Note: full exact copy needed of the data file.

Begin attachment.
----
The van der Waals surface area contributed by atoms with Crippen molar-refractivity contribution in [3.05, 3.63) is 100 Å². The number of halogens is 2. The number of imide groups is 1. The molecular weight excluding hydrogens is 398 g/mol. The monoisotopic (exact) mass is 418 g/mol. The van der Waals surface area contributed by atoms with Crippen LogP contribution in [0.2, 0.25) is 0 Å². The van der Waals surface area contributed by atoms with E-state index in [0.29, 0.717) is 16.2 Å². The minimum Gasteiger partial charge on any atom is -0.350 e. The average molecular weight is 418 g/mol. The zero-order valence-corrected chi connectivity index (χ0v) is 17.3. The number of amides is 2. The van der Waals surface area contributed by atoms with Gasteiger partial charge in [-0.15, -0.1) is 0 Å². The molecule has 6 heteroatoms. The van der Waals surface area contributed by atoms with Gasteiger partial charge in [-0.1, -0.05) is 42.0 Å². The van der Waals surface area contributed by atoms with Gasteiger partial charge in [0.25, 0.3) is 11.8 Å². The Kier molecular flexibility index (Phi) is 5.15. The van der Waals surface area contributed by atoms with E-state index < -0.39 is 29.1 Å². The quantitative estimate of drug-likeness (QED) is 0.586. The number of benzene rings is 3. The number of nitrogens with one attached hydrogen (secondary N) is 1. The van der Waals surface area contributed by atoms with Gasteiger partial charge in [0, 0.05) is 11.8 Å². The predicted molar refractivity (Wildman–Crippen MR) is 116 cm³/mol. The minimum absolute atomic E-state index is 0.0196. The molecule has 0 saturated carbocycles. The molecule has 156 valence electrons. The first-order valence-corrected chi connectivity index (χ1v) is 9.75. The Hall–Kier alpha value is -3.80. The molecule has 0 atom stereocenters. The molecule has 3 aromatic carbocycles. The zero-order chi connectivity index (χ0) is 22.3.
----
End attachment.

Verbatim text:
The van der Waals surface area contributed by atoms with Crippen molar-refractivity contribution in [3.05, 3.63) is 100 Å². The number of halogens is 2. The number of imide groups is 1. The molecular weight excluding hydrogens is 398 g/mol. The monoisotopic (exact) mass is 418 g/mol. The van der Waals surface area contributed by atoms with Crippen LogP contribution in [0.2, 0.25) is 0 Å². The van der Waals surface area contributed by atoms with E-state index in [0.29, 0.717) is 16.2 Å². The minimum Gasteiger partial charge on any atom is -0.350 e. The average molecular weight is 418 g/mol. The zero-order valence-corrected chi connectivity index (χ0v) is 17.3. The number of amides is 2. The van der Waals surface area contributed by atoms with Gasteiger partial charge in [-0.15, -0.1) is 0 Å². The molecule has 6 heteroatoms. The van der Waals surface area contributed by atoms with Gasteiger partial charge in [-0.1, -0.05) is 42.0 Å². The van der Waals surface area contributed by atoms with Gasteiger partial charge in [0.25, 0.3) is 11.8 Å². The Kier molecular flexibility index (Phi) is 5.15. The van der Waals surface area contributed by atoms with E-state index < -0.39 is 29.1 Å². The quantitative estimate of drug-likeness (QED) is 0.586. The number of benzene rings is 3. The number of nitrogens with one attached hydrogen (secondary N) is 1. The van der Waals surface area contributed by atoms with Gasteiger partial charge in [0, 0.05) is 11.8 Å². The predicted molar refractivity (Wildman–Crippen MR) is 116 cm³/mol. The minimum absolute atomic E-state index is 0.0196. The molecule has 0 saturated carbocycles. The molecule has 156 valence electrons. The first-order valence-corrected chi connectivity index (χ1v) is 9.75. The Hall–Kier alpha value is -3.80. The molecule has 0 atom stereocenters. The molecule has 3 aromatic carbocycles. The zero-order chi connectivity index (χ0) is 22.3.